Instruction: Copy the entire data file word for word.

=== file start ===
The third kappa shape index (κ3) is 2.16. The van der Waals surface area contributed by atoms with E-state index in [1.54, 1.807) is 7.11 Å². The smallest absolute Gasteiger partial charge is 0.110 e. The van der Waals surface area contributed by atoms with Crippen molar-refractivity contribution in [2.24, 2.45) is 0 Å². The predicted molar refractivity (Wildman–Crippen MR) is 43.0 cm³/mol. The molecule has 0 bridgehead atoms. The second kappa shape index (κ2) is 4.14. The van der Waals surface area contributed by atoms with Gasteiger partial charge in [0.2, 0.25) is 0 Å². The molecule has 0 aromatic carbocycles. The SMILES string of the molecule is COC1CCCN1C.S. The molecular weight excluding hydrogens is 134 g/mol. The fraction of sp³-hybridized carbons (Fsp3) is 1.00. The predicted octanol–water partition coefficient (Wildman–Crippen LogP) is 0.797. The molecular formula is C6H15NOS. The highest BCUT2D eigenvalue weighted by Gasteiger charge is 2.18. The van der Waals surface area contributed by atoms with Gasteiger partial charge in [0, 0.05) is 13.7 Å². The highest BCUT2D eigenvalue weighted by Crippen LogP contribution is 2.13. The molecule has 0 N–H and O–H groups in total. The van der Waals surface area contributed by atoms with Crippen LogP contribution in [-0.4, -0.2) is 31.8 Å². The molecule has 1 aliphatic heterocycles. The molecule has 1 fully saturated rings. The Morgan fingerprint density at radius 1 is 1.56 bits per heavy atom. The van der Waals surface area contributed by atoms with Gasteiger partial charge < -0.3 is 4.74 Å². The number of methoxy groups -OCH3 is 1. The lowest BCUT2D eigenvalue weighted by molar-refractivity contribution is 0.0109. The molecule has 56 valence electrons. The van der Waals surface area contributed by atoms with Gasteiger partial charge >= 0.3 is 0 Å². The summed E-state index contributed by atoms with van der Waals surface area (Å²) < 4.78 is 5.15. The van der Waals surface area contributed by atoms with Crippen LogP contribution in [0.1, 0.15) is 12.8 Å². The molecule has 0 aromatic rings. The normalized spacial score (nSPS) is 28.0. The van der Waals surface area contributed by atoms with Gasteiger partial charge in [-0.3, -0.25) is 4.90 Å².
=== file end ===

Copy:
The third kappa shape index (κ3) is 2.16. The van der Waals surface area contributed by atoms with E-state index in [1.54, 1.807) is 7.11 Å². The smallest absolute Gasteiger partial charge is 0.110 e. The van der Waals surface area contributed by atoms with Crippen molar-refractivity contribution in [2.24, 2.45) is 0 Å². The predicted molar refractivity (Wildman–Crippen MR) is 43.0 cm³/mol. The molecule has 0 bridgehead atoms. The second kappa shape index (κ2) is 4.14. The van der Waals surface area contributed by atoms with Gasteiger partial charge in [0.2, 0.25) is 0 Å². The molecule has 0 aromatic carbocycles. The SMILES string of the molecule is COC1CCCN1C.S. The molecular weight excluding hydrogens is 134 g/mol. The fraction of sp³-hybridized carbons (Fsp3) is 1.00. The predicted octanol–water partition coefficient (Wildman–Crippen LogP) is 0.797. The molecular formula is C6H15NOS. The highest BCUT2D eigenvalue weighted by Gasteiger charge is 2.18. The van der Waals surface area contributed by atoms with Gasteiger partial charge in [0, 0.05) is 13.7 Å². The highest BCUT2D eigenvalue weighted by Crippen LogP contribution is 2.13. The molecule has 0 N–H and O–H groups in total. The van der Waals surface area contributed by atoms with Crippen LogP contribution in [-0.4, -0.2) is 31.8 Å². The molecule has 1 aliphatic heterocycles. The molecule has 1 fully saturated rings. The Morgan fingerprint density at radius 1 is 1.56 bits per heavy atom. The van der Waals surface area contributed by atoms with Gasteiger partial charge < -0.3 is 4.74 Å². The number of methoxy groups -OCH3 is 1. The lowest BCUT2D eigenvalue weighted by molar-refractivity contribution is 0.0109. The molecule has 56 valence electrons. The van der Waals surface area contributed by atoms with Gasteiger partial charge >= 0.3 is 0 Å². The summed E-state index contributed by atoms with van der Waals surface area (Å²) < 4.78 is 5.15. The van der Waals surface area contributed by atoms with Crippen LogP contribution in [0.1, 0.15) is 12.8 Å². The molecule has 0 aromatic rings. The normalized spacial score (nSPS) is 28.0. The van der Waals surface area contributed by atoms with Gasteiger partial charge in [-0.3, -0.25) is 4.90 Å².